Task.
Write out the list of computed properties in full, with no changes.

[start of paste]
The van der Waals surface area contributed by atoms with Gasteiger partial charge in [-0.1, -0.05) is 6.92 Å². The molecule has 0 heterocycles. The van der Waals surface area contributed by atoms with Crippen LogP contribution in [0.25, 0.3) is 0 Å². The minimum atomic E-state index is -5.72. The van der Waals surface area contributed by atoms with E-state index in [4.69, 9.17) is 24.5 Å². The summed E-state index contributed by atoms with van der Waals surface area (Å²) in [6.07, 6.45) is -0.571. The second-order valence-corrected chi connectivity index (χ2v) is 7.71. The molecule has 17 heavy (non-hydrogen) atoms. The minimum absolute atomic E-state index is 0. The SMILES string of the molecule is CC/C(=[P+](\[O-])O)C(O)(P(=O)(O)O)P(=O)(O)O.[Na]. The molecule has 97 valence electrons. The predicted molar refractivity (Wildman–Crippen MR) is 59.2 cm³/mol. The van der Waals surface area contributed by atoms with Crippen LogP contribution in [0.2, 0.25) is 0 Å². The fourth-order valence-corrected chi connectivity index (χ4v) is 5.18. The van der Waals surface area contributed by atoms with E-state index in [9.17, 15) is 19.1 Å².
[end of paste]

The van der Waals surface area contributed by atoms with Gasteiger partial charge in [-0.1, -0.05) is 6.92 Å². The molecule has 0 heterocycles. The van der Waals surface area contributed by atoms with Crippen LogP contribution in [0.25, 0.3) is 0 Å². The minimum atomic E-state index is -5.72. The van der Waals surface area contributed by atoms with E-state index in [4.69, 9.17) is 24.5 Å². The summed E-state index contributed by atoms with van der Waals surface area (Å²) in [6.07, 6.45) is -0.571. The second-order valence-corrected chi connectivity index (χ2v) is 7.71. The molecule has 17 heavy (non-hydrogen) atoms. The minimum absolute atomic E-state index is 0. The SMILES string of the molecule is CC/C(=[P+](\[O-])O)C(O)(P(=O)(O)O)P(=O)(O)O.[Na]. The molecule has 97 valence electrons. The predicted molar refractivity (Wildman–Crippen MR) is 59.2 cm³/mol. The van der Waals surface area contributed by atoms with Crippen LogP contribution in [0.2, 0.25) is 0 Å². The fourth-order valence-corrected chi connectivity index (χ4v) is 5.18. The van der Waals surface area contributed by atoms with E-state index in [9.17, 15) is 19.1 Å².